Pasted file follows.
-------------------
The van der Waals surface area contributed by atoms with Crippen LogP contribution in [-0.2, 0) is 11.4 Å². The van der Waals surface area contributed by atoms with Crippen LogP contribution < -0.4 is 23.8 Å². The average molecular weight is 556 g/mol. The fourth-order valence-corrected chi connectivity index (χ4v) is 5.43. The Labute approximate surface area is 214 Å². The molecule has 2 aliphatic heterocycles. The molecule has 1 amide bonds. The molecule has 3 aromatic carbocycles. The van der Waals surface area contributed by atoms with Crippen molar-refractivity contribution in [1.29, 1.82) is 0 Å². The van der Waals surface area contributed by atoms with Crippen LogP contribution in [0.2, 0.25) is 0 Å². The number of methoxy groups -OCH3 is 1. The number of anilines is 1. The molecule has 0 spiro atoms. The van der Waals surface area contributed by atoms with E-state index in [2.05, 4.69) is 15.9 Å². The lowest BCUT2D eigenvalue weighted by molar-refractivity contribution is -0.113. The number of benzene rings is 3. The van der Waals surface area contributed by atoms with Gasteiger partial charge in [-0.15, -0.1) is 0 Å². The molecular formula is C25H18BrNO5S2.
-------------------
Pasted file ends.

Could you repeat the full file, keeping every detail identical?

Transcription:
The van der Waals surface area contributed by atoms with Crippen LogP contribution in [-0.2, 0) is 11.4 Å². The van der Waals surface area contributed by atoms with Crippen LogP contribution < -0.4 is 23.8 Å². The average molecular weight is 556 g/mol. The fourth-order valence-corrected chi connectivity index (χ4v) is 5.43. The Labute approximate surface area is 214 Å². The molecule has 2 aliphatic heterocycles. The molecule has 1 amide bonds. The molecule has 3 aromatic carbocycles. The van der Waals surface area contributed by atoms with Crippen molar-refractivity contribution in [1.29, 1.82) is 0 Å². The van der Waals surface area contributed by atoms with Crippen LogP contribution in [0.2, 0.25) is 0 Å². The number of methoxy groups -OCH3 is 1. The number of anilines is 1. The molecule has 0 spiro atoms. The van der Waals surface area contributed by atoms with E-state index in [2.05, 4.69) is 15.9 Å². The lowest BCUT2D eigenvalue weighted by molar-refractivity contribution is -0.113. The number of benzene rings is 3. The van der Waals surface area contributed by atoms with Gasteiger partial charge in [-0.15, -0.1) is 0 Å². The molecular formula is C25H18BrNO5S2.